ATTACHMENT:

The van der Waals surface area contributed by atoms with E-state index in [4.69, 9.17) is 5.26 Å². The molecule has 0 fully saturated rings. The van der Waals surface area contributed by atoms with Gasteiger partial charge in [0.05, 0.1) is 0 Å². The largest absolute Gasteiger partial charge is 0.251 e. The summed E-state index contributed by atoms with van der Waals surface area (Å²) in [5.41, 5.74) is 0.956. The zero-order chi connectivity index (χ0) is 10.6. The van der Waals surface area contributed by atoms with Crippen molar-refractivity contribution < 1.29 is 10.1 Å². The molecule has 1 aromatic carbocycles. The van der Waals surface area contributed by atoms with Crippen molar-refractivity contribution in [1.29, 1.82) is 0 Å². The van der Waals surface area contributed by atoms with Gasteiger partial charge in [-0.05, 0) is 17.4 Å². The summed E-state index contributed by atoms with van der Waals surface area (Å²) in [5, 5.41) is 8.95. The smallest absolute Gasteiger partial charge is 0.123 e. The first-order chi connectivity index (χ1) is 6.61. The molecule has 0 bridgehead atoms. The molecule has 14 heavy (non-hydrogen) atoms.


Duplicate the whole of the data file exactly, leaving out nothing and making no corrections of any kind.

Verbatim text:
The van der Waals surface area contributed by atoms with E-state index in [4.69, 9.17) is 5.26 Å². The molecule has 0 fully saturated rings. The van der Waals surface area contributed by atoms with Gasteiger partial charge in [0.05, 0.1) is 0 Å². The largest absolute Gasteiger partial charge is 0.251 e. The summed E-state index contributed by atoms with van der Waals surface area (Å²) in [5.41, 5.74) is 0.956. The zero-order chi connectivity index (χ0) is 10.6. The van der Waals surface area contributed by atoms with Crippen molar-refractivity contribution < 1.29 is 10.1 Å². The molecule has 1 aromatic carbocycles. The van der Waals surface area contributed by atoms with Crippen molar-refractivity contribution in [1.29, 1.82) is 0 Å². The van der Waals surface area contributed by atoms with Gasteiger partial charge in [-0.05, 0) is 17.4 Å². The summed E-state index contributed by atoms with van der Waals surface area (Å²) in [5, 5.41) is 8.95. The smallest absolute Gasteiger partial charge is 0.123 e. The first-order chi connectivity index (χ1) is 6.61. The molecule has 0 bridgehead atoms. The molecule has 14 heavy (non-hydrogen) atoms.